Baseball Stadium Not Slated for Site of Rio Casino Near Las Vegas Strip  

Posted on: January 8, 2021, 02:21h. 

Last updated on: January 8, 2021, 03:21h.

A Major League Baseball stadium is not slated to be built where the Rio All-Suite Hotel and Casino is located near the Las Vegas Strip, according to a published account.

Rio All-Suite Hotel and Casino
The Rio All-Suite Hotel and Casino towers over nearby trees just west of the Las Vegas Strip. The resort is not slated to be demolished, a casino executive said. (Image: Las Vegas Review-Journal)

An executive for Dreamscape Companies this week shot down rumors that a baseball stadium would be build at the Rio site, or that the hotel-casino would be demolished, according to the Las Vegas Review-Journal. Dreamscape owns the resort and 22 acres of unused property at the location, just west of Caesars Palace. The Rio is being managed by Caesars Entertainment.

Dreamscape executive Eric Birnbaum told the Nevada Gaming Control Board on Wednesday that it is “amazing the rumors that get thrown out there.”

Civic leaders have attempted to lure the American League’s Oakland Athletics or another major league team to Southern Nevada. Construction of a big-league ballpark is seen as one way to attract a team. Las Vegas is home to the Athletics’ Triple-A farm team, the Las Vegas Aviators. The Pacific Coast League Aviators play in a minor league ballpark west of downtown near Red Rock Resort Casino and Spa.

In recent years, the National Hockey League’s Vegas Golden Knights have begun play at T-Mobile Arena on the Strip. The National Football League’s Raiders moved from Oakland to Las Vegas before the start of this season and play in the new Allegiant Stadium just west of the Strip. Some boosters in the Las Vegas area now are hoping to get a National Basketball Association team and a big league baseball team.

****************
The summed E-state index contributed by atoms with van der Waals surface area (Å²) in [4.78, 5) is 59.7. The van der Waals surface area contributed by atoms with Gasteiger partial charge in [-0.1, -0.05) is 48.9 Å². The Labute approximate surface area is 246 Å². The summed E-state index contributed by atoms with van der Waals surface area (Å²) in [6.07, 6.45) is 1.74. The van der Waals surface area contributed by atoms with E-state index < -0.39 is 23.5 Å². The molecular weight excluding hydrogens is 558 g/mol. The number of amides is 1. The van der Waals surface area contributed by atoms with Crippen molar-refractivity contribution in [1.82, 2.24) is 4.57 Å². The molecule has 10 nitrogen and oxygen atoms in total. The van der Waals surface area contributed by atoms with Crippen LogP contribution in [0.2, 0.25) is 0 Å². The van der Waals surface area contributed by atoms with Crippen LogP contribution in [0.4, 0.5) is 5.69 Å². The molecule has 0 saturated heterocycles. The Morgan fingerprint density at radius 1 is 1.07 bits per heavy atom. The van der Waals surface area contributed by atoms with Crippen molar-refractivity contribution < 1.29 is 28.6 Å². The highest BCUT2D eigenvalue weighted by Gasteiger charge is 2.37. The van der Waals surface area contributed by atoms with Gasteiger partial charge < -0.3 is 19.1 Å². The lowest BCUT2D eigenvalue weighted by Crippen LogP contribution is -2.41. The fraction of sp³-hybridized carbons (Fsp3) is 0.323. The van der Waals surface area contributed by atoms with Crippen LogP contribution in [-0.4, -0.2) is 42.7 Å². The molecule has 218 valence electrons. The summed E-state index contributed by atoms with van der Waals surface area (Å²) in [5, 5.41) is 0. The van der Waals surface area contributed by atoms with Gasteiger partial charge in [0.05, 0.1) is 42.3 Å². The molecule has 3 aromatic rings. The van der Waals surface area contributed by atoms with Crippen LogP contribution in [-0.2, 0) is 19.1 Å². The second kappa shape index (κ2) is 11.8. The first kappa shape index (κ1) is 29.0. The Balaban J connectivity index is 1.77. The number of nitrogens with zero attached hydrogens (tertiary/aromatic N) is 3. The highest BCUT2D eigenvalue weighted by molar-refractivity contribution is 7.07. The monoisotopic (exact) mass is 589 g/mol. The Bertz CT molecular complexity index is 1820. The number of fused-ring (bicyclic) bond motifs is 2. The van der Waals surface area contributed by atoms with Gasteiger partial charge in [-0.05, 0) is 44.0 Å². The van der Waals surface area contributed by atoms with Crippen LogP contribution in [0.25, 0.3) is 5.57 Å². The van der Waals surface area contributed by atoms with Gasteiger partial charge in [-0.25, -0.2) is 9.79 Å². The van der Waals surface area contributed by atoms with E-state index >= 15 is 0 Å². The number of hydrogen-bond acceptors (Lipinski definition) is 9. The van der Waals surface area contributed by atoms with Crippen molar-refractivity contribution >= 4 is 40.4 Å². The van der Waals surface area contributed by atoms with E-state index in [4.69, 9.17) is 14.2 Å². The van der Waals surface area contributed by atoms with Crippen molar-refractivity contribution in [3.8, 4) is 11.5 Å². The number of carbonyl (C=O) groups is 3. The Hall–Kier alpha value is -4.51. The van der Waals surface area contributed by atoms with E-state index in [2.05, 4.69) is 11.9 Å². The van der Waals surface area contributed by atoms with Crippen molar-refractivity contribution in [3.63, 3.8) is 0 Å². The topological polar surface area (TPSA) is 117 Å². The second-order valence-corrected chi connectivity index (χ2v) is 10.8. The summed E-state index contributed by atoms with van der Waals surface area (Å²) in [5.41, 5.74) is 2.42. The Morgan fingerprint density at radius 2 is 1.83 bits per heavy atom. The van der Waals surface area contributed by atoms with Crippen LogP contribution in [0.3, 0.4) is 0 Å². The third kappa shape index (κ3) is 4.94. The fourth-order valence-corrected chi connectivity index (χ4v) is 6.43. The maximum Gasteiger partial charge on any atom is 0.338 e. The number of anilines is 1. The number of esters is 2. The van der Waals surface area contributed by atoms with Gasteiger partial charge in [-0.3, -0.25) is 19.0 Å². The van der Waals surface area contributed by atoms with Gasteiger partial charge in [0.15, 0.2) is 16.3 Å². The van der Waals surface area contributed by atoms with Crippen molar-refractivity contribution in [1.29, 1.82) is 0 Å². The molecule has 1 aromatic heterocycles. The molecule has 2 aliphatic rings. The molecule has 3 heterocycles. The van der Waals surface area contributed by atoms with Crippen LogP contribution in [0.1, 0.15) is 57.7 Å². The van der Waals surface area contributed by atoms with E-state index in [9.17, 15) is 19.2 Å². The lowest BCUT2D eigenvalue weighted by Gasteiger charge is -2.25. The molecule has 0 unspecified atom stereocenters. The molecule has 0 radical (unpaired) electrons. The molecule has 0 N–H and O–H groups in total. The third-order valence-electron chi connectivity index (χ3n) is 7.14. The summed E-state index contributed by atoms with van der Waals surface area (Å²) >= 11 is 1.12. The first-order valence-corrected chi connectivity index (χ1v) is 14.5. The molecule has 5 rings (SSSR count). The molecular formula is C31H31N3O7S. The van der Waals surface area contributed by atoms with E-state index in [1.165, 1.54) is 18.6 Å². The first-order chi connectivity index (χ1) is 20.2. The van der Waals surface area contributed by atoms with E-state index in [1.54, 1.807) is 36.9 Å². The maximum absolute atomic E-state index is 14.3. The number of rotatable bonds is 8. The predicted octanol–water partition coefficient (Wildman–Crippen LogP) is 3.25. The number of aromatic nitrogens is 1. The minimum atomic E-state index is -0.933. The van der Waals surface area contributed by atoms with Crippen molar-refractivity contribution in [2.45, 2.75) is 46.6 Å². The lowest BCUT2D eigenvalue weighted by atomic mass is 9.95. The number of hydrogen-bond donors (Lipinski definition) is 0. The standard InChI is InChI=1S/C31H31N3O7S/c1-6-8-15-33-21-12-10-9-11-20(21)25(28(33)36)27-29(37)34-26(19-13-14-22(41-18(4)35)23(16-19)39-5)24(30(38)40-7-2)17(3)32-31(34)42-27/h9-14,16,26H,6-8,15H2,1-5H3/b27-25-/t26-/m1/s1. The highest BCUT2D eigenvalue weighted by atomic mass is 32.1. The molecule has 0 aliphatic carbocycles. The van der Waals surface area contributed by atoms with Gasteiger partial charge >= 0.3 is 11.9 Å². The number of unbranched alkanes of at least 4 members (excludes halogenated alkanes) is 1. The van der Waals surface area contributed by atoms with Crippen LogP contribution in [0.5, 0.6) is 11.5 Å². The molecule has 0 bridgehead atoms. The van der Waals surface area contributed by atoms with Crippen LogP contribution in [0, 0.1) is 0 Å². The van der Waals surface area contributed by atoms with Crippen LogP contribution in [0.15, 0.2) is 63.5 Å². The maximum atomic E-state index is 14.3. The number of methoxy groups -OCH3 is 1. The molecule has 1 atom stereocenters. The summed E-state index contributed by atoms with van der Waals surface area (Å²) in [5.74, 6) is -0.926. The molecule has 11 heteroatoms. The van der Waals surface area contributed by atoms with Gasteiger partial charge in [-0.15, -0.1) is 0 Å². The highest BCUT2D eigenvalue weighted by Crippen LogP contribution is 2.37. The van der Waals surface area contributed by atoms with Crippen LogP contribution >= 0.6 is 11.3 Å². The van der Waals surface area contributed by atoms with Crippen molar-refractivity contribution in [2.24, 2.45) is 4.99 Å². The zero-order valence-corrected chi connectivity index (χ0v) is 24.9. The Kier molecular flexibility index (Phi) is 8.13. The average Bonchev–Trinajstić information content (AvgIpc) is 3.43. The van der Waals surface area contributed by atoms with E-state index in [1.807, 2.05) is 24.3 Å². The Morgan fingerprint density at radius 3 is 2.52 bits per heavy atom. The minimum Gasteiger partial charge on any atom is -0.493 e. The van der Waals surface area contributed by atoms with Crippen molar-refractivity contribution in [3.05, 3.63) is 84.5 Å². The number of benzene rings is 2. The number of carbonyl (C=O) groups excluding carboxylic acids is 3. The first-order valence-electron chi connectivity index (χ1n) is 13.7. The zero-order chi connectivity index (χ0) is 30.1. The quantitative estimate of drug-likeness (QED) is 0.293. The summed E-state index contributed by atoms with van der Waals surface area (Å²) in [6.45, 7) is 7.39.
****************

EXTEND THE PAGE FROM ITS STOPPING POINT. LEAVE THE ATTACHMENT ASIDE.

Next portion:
A baseball stadium apparently would have to be built somewhere besides where the Rio is located. The newspaper reported that Birnbaum “dismissed reports” the Rio would be imploded or a stadium would be built there.

Ive heard everything about how were going to tear it down,” he said. “Im a big baseball fan, so I was excited to hear we were recruiting the Oakland Athletics (to the city). But that was never the case.”

‘Monster Refresh’

Birnbaum said the coronavirus pandemic has slowed down the Rio’s plans to upgrade, according to the newspaper. He said he expects a “monster refresh” for the resort and its 2,522 suites in the next few years. The Rio opened in 1990.

Birnbaum noted that the Rio is not a “high-end” hotel-casino like the Wynn Las Vegas or Cosmopolitan. Both of these luxury resorts are on the Strip.

But were not the low-end,” Birnbaum said. “We equate it to approachable luxury. You get good value for what youre getting, and its a good experience at a price point that you dont feel youre getting taken advantage of.”

Post-Pandemic Comeback 

At the onset of the coronavirus pandemic in March, Gov. Steve Sisolak (D) ordered casinos to close. He allowed them to reopen June 4. Some casinos opened right away. Others began operating again over time. The Rio was one of the last in the area to reopen. It began operating again on Dec. 22.

Birnbaum said he expects tourism in the area, and at the Rio, to recover when COVID-19 is under control.

Our view is that there is going to be a vaccine and as a result, theres going to be a lot of pent-up demand that is forthcoming,” he said. Our view — and we could be wrong — is that Vegas is poised to really benefit from that.”